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  • From Operatic Stage to Silent Screen:Casa Ricordi and Film d'Arte Italiana's 1911 Aida
  • Christy Thomas (bio)

For both artistic reasons and on principle, we absolutely cannot permit the cinematic reproduction of the subject of Il Guarany.1

—Casa Ricordi, August 19, 1910

By now the film industry has achieved such a degree of perfection in combining action and music in marvelous synchrony that today some reproductions of operas can be considered true and complete artistic spectacles.2

—Casa Ricordi, April 11, 1914

As early as the first decade of the twentieth century, film companies were expressing interest in adapting operas to the screen. At first, Casa Ricordi—the foremost Italian music publisher of the nineteenth and twentieth centuries—did not look favorably on such endeavors. However, in the space of just a few years, Ricordi went from espousing a "principled" refusal of any requests to adapt their operatic repertoire to enthusiastically praising the astonishing synchronization that such cinematic adaptations could achieve. This seemingly abrupt policy reversal was partly the result of a change in managerial regime: Tito Ricordi had taken charge of the firm in 1911.3 Under his direction the music publisher embarked on a number of partnerships with film companies, marking the first times that the Ricordi company began investing its own expertise, repertoire, and reputation in joint endeavors with the film industry.

In contrast to his predecessor Giulio Ricordi, who was skeptical about the nature of cinema's impact on the opera industry, Tito Ricordi saw great financial and artistic potential in the prospect of adapting operas to the screen. The first years of his direction at the publishing company were marked by a range of projects with film companies, through which he sought to develop an effective approach for dealing with the film industry while also exploring the different forms that opera on film [End Page 192] might take. These ventures were highly innovative. At that time, there was no set pattern for how an opera should be represented in a film or adapted to the screen. Tito Ricordi referred to the company's partnerships with the film industry as "a combination made for experiment," and these experiments would help lay the groundwork for interactions between the opera and cinema in the future.4

However, Casa Ricordi's cinematic collaborations and their material products are virtually unknown in musicological scholarship, despite widespread scholarly interest in the intersection of opera and cinema more broadly. Investigating Casa Ricordi's experiments sheds light on the degree of productive interaction between the Italian opera and film industries during the early twentieth century, and on the valuable exchange that occurred between the two art forms. As such, my discovery and interpretation of these historic trans-industrial collaborations expose the impact that the burgeoning film industry had on the opera industry as well as the role that music publishers played in the world of cinema during the early portion of the silent era.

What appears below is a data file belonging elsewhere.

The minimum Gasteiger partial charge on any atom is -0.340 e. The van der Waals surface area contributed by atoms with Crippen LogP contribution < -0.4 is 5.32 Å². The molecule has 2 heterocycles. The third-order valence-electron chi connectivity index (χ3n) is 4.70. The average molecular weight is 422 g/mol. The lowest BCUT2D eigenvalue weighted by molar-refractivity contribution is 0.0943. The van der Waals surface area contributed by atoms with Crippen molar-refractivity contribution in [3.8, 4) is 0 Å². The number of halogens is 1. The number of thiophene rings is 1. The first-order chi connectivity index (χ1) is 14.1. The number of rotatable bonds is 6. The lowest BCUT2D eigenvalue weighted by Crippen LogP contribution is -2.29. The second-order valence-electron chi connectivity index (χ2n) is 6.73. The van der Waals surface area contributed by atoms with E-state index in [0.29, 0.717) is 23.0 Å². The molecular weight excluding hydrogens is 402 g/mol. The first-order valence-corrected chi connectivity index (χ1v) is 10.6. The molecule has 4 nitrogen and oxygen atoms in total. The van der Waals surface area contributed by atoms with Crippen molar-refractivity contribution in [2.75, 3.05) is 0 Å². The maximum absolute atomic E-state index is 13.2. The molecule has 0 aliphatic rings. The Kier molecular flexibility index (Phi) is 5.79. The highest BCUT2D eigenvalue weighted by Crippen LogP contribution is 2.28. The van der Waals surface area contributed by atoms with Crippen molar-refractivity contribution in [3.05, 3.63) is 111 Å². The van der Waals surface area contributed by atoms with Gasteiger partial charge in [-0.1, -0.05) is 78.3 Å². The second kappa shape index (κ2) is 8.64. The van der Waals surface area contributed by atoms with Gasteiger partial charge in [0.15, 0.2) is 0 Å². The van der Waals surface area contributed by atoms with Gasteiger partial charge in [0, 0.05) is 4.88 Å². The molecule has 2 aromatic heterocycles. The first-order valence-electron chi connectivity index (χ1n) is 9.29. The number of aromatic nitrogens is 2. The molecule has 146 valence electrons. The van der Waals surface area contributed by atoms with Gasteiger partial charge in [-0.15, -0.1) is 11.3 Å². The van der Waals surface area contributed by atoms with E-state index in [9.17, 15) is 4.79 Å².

Revealing new insights into some of the earliest operatic encounters with cinema, my material and institutional history both engages with the growing discourse on opera and media technologies and reframes current historiographical constructions of their relationship. In musicological circles, opera scholars in particular have been among those recently turning their attention to issues of media and remediation—for example, the circulation of opera via DVD, HD broadcasts, and internet streaming on mobile devices.5 Driving questions behind such scholarship often relate to the compatibility between opera—rooted as it is in live performance—and media—dependent on technological reproduction. Yet these questions are typically applied back no further than the 1960s—that is, to the emergence of television opera and then to the later availability of the videocassette. Pushing this line of inquiry further back in time, I have unearthed a lost history surrounding opera's remediation by silent cinema, one of the key emerging media technologies at the turn of the twentieth century. In spite of the relative scarcity and ephemerality of primary source materials, which have undoubtedly impeded research, interest in the early relationship between opera and silent cinema has grown in recent years. To date, scholarly investigations into the intersection between opera and...


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